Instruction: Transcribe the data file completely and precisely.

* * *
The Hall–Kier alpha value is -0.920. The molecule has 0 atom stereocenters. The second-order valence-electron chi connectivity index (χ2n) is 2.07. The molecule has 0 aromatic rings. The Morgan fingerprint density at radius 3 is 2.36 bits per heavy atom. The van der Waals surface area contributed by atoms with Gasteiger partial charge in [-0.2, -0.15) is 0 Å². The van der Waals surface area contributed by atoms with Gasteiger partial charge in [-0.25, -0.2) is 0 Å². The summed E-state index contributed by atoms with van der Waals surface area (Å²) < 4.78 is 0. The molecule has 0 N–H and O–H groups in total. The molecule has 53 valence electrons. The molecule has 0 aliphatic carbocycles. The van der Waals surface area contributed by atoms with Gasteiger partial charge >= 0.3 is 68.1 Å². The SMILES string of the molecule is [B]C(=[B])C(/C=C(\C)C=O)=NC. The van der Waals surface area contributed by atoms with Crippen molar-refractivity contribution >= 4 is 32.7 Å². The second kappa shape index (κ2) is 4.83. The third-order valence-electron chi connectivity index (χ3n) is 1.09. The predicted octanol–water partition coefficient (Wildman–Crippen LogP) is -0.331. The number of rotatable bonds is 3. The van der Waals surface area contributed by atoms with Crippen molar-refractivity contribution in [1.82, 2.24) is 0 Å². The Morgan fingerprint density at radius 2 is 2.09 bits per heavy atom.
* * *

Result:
The Hall–Kier alpha value is -0.920. The molecule has 0 atom stereocenters. The second-order valence-electron chi connectivity index (χ2n) is 2.07. The molecule has 0 aromatic rings. The Morgan fingerprint density at radius 3 is 2.36 bits per heavy atom. The van der Waals surface area contributed by atoms with Gasteiger partial charge in [-0.2, -0.15) is 0 Å². The van der Waals surface area contributed by atoms with Gasteiger partial charge in [-0.25, -0.2) is 0 Å². The summed E-state index contributed by atoms with van der Waals surface area (Å²) < 4.78 is 0. The molecule has 0 N–H and O–H groups in total. The molecule has 53 valence electrons. The molecule has 0 aliphatic carbocycles. The van der Waals surface area contributed by atoms with Gasteiger partial charge >= 0.3 is 68.1 Å². The SMILES string of the molecule is [B]C(=[B])C(/C=C(\C)C=O)=NC. The van der Waals surface area contributed by atoms with Crippen molar-refractivity contribution >= 4 is 32.7 Å². The second kappa shape index (κ2) is 4.83. The third-order valence-electron chi connectivity index (χ3n) is 1.09. The predicted octanol–water partition coefficient (Wildman–Crippen LogP) is -0.331. The number of rotatable bonds is 3. The van der Waals surface area contributed by atoms with Crippen molar-refractivity contribution in [1.82, 2.24) is 0 Å². The Morgan fingerprint density at radius 2 is 2.09 bits per heavy atom.